Identify the content databases of the different farm web applications that must be migrated.
Identify the configurations of the web applications to replicate in the new farm, as well as the existing managed paths in each of them.
Identify all custom solutions deployed on the farm.
Also take into account other ‘helper’ applications that are being used in the farm: clients, redistributable packages, etc. which should also be available in the final environment.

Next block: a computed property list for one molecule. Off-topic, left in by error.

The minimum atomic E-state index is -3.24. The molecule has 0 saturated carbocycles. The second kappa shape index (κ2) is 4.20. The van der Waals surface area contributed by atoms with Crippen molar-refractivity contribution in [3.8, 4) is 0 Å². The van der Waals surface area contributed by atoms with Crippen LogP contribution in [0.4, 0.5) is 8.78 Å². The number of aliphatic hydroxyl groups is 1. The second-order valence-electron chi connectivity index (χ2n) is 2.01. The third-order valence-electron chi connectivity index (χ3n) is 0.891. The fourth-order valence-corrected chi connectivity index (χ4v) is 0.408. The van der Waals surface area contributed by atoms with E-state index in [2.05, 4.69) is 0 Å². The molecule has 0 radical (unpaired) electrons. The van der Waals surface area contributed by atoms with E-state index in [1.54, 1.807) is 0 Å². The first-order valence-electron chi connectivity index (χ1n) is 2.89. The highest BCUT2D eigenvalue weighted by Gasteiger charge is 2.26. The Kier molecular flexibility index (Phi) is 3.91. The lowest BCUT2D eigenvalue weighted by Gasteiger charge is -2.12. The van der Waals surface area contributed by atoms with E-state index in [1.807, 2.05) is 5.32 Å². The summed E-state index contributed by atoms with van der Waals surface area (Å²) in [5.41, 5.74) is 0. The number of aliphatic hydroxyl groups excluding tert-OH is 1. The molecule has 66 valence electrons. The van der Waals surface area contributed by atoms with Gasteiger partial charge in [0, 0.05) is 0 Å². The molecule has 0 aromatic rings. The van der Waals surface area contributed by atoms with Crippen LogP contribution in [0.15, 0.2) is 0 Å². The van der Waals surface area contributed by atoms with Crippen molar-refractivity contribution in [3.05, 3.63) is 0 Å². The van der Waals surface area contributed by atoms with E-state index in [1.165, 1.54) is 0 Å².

Regarding the migration steps, as indicated, we will not go into detail, we will simply list the tasks that we will have to perform in all environments:
Obtaining backups of Service databases to be migrated and Content Databases of web applications.
Restoration in the destination environment.
Migration of services.
Creation and configuration of web applications.
Solution deployment (.wsp).
Content Database Test.
Assembly of the Content Databases.
Upgrade of site collections (if the version requires it).
Final adjustments and adaptations that are necessary.
As indicated, it is relatively easy to find information on each of the steps in the process.